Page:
12/30/2019 – 01/03/2020
Check if your account has been compromised on the dark web
Weekly Breach: 12/30/19 – 1/3/2020
This week, ransomware brings bad news for employees, dating app users endure a serious privacy breach, and too many companies are giving in to criminals’ demands.
In Other News:
Too Many Business Are Paying Ransom Demands
Ransomware attacks have been one of the definitive cyber threats of 2019, and, despite their growing prominence, business leaders are still struggling to determine the most effective response.
Unfortunately, many organizations are bending to hackers’ demands by paying the ransom to retrieve their data. In fact, the number of organizations giving in to extortion demands have more than doubled this year. In total, nearly 40% of businesses breached by a ransomware attack are paying criminals to decrypt company data.
This trend goes against the recommendations of law enforcement agencies and many cybersecurity experts who fear that ransom payments will embolden criminals to continue attacking businesses, schools, and government facilities. In addition, as we’ve noted in this week’s newsletter, making a ransom payment doesn’t guarantee that data will be recovered.
Of course, even those that don’t pay the ransom will not escape unscathed, as the cost of recovery can be as steep as the ransom itself. However, SMBs do have the power to protect themselves. By ensuring that their software is up-to-date and that their accounts are secure through simple features like two-factor authentication, they can take away many of the footholds that hackers use to infect businesses with this costly malware.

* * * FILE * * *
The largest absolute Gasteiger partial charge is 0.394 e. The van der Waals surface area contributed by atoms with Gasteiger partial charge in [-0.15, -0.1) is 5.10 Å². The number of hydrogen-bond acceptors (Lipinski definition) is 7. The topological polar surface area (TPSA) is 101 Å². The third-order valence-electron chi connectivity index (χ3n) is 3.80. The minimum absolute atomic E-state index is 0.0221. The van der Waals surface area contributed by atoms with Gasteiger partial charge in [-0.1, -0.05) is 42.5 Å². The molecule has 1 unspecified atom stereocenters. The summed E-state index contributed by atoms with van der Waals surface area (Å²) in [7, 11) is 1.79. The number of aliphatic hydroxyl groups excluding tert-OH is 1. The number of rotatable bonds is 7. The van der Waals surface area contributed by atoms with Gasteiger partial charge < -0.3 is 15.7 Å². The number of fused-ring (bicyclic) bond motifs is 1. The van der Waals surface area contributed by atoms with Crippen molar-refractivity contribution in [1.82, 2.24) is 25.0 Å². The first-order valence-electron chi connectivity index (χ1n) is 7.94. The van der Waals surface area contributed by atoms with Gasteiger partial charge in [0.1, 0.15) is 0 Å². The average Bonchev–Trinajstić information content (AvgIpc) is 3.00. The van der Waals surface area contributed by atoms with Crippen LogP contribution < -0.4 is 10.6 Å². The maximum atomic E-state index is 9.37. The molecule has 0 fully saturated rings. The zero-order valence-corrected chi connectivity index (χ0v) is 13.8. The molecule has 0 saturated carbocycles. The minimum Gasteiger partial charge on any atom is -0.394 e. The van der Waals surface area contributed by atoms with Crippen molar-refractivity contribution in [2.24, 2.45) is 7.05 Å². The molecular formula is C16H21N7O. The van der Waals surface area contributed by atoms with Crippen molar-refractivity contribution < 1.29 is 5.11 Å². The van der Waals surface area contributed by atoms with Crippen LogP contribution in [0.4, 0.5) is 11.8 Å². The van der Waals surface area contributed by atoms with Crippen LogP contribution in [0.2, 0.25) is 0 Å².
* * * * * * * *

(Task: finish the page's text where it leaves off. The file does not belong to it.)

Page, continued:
Georgia Supreme Court Gives Data Breach Victims the Right to Sue
Data breaches carry all kinds of expenses that can do serious damage to a company’s bottom line. That reality became more prominent this week when the Georgia Supreme Court ruled that data breach victims could sue for damages.
The verdict overturned an earlier ruling pertaining to a 2016 data breach at Athens Orthopedic Clinic, which endured a breach that compromised patients’ personally identifiable information that eventually made its way to the Dark Web. While the clinic moved to dismiss the case, the court ruled that victims could sue the company for damages.
Ultimately, the ruling underscores another financial front that businesses need to account for when considering the risks of a data breach, and it should encourage companies to get the support they need they need to ensure that they are keeping sensitive data secure.